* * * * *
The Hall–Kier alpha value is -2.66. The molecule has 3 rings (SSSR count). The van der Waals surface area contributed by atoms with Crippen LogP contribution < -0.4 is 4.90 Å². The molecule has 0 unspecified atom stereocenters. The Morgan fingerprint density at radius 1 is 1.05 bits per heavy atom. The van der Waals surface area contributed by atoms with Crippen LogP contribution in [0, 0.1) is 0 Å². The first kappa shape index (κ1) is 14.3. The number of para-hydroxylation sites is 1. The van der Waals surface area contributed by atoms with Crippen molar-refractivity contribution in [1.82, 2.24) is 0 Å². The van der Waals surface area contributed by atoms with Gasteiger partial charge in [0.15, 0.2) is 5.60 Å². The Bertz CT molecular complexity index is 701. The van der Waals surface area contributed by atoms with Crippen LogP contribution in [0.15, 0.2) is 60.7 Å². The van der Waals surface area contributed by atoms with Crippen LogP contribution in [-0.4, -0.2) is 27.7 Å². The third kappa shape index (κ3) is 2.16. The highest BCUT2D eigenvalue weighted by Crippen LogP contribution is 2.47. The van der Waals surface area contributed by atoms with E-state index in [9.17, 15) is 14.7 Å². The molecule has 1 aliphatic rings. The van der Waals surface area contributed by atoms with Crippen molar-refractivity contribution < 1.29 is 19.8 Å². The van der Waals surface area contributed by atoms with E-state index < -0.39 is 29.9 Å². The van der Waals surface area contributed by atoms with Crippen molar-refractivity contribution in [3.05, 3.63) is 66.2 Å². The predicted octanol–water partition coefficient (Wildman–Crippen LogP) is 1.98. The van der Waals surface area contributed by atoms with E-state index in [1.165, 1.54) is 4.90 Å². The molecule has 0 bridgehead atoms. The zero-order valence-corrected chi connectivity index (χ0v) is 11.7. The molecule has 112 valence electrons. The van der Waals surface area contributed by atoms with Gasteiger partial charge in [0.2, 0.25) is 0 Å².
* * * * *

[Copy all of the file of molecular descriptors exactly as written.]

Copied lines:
The Hall–Kier alpha value is -2.66. The molecule has 3 rings (SSSR count). The van der Waals surface area contributed by atoms with Crippen LogP contribution < -0.4 is 4.90 Å². The molecule has 0 unspecified atom stereocenters. The Morgan fingerprint density at radius 1 is 1.05 bits per heavy atom. The van der Waals surface area contributed by atoms with Crippen LogP contribution in [0, 0.1) is 0 Å². The first kappa shape index (κ1) is 14.3. The number of para-hydroxylation sites is 1. The van der Waals surface area contributed by atoms with Crippen molar-refractivity contribution in [1.82, 2.24) is 0 Å². The van der Waals surface area contributed by atoms with Gasteiger partial charge in [0.15, 0.2) is 5.60 Å². The Bertz CT molecular complexity index is 701. The van der Waals surface area contributed by atoms with Crippen LogP contribution in [0.15, 0.2) is 60.7 Å². The van der Waals surface area contributed by atoms with Crippen LogP contribution in [-0.4, -0.2) is 27.7 Å². The third kappa shape index (κ3) is 2.16. The highest BCUT2D eigenvalue weighted by Crippen LogP contribution is 2.47. The van der Waals surface area contributed by atoms with E-state index in [9.17, 15) is 14.7 Å². The molecule has 1 aliphatic rings. The van der Waals surface area contributed by atoms with Crippen molar-refractivity contribution < 1.29 is 19.8 Å². The van der Waals surface area contributed by atoms with E-state index < -0.39 is 29.9 Å². The van der Waals surface area contributed by atoms with Crippen molar-refractivity contribution in [3.05, 3.63) is 66.2 Å². The predicted octanol–water partition coefficient (Wildman–Crippen LogP) is 1.98. The van der Waals surface area contributed by atoms with E-state index in [1.165, 1.54) is 4.90 Å². The molecule has 0 bridgehead atoms. The zero-order valence-corrected chi connectivity index (χ0v) is 11.7. The molecule has 112 valence electrons. The van der Waals surface area contributed by atoms with Gasteiger partial charge in [0.2, 0.25) is 0 Å².